Review: "Industrial Cyber Security for Dummies"

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I read the brief ‘Industrial Cyber Security for Dummies’ with some interest, as it’s a field I’ve been involved in since 2003. Several of my colleagues in the pen test team have previously worked in utility SCADA control rooms, so also had a read.

It’s a good primer to ICS and SCADA, though I’m not sure who the audience is meant to be. Any security professional in the utility sector will likely already have a deeper knowledge of ICS than this book offers.

However, it does have a place for industries where ICS security isn’t front of mind. I’m thinking of process control, production lines, chemical, pharmaceutical, automotive etc; industries where there isn’t already oversight from government and related critical national infrastructure bodies. It’s here where an outage wouldn’t necessarily cause power cuts or stop the water flowing, but could create huge business interruption issues.

The book also has a place for insurance underwriters: helping them understand the threats to the clients they insure, helping them discuss real world risk with their clients and helping set premiums for their BI policies appropriately.

It also covers the significant differences between IT and OT: explaining the significant differences between availability and integrity that help stop nuclear plants from blowing up!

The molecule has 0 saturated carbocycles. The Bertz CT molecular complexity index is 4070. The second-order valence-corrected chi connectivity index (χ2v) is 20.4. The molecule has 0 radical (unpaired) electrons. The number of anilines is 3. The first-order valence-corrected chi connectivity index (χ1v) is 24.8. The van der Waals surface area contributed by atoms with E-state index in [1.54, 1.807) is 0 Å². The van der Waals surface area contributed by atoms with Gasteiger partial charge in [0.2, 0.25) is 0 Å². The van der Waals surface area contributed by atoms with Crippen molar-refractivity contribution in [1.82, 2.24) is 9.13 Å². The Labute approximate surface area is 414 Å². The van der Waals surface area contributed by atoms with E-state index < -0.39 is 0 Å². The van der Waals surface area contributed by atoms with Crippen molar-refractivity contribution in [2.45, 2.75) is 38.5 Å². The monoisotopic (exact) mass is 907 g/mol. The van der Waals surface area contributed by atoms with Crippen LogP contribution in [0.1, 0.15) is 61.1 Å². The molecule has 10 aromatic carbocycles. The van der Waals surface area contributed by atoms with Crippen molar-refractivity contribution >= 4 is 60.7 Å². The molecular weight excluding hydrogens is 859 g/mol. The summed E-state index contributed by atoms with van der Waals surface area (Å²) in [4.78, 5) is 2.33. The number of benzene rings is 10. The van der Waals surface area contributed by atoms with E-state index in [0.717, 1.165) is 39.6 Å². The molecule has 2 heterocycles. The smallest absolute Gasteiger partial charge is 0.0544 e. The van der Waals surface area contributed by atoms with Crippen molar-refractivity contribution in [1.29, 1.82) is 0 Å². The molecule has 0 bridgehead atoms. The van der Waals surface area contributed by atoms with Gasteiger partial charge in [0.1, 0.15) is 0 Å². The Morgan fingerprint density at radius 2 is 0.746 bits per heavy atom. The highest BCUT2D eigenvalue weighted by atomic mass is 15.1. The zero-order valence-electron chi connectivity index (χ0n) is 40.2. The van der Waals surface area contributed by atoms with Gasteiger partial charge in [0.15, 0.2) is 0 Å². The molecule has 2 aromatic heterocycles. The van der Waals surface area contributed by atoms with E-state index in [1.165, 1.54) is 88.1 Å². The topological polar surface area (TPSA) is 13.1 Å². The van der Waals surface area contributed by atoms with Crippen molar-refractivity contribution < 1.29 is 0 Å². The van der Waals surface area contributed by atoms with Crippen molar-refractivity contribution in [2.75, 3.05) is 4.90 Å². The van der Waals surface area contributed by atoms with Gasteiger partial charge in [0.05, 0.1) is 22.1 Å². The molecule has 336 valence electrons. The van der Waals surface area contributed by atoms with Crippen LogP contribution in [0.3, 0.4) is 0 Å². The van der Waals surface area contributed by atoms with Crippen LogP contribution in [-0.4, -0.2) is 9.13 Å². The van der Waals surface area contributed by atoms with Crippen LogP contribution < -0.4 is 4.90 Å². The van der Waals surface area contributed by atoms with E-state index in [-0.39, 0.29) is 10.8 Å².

There is a significant omission from this book though: it doesn’t discuss the risk of conducting security assessments and patching ICS.

‘Critical Security Control 4’ as discussed in the book is clearly a pitch for the services that Belden and Tripwire offer. Testing of live ICS environments is rare and requires great care and expertise. Use of automated services to push updates to ICS components such as PLCs and RTUs carries significant risk also.

The risk of testing in live environments is significant: even a simple port scan can brick some PLCs, to the point where it needs to be re-flashed. If that controller is in use, the risk of causing outages cannot be underestimated.

All testing of ICS should be carried out in a non-live, replicated testing environment or with extreme caution and years of experience.

To conclude, the book is a good intro to ICS. However, it really needs another chapter that discusses the stability risks to industrial control systems from security assessments.

Otherwise, a CISO may commission a security exercise, bring in software & services to push patches to ICS and inadvertently brick the entire production system…. Or worse.

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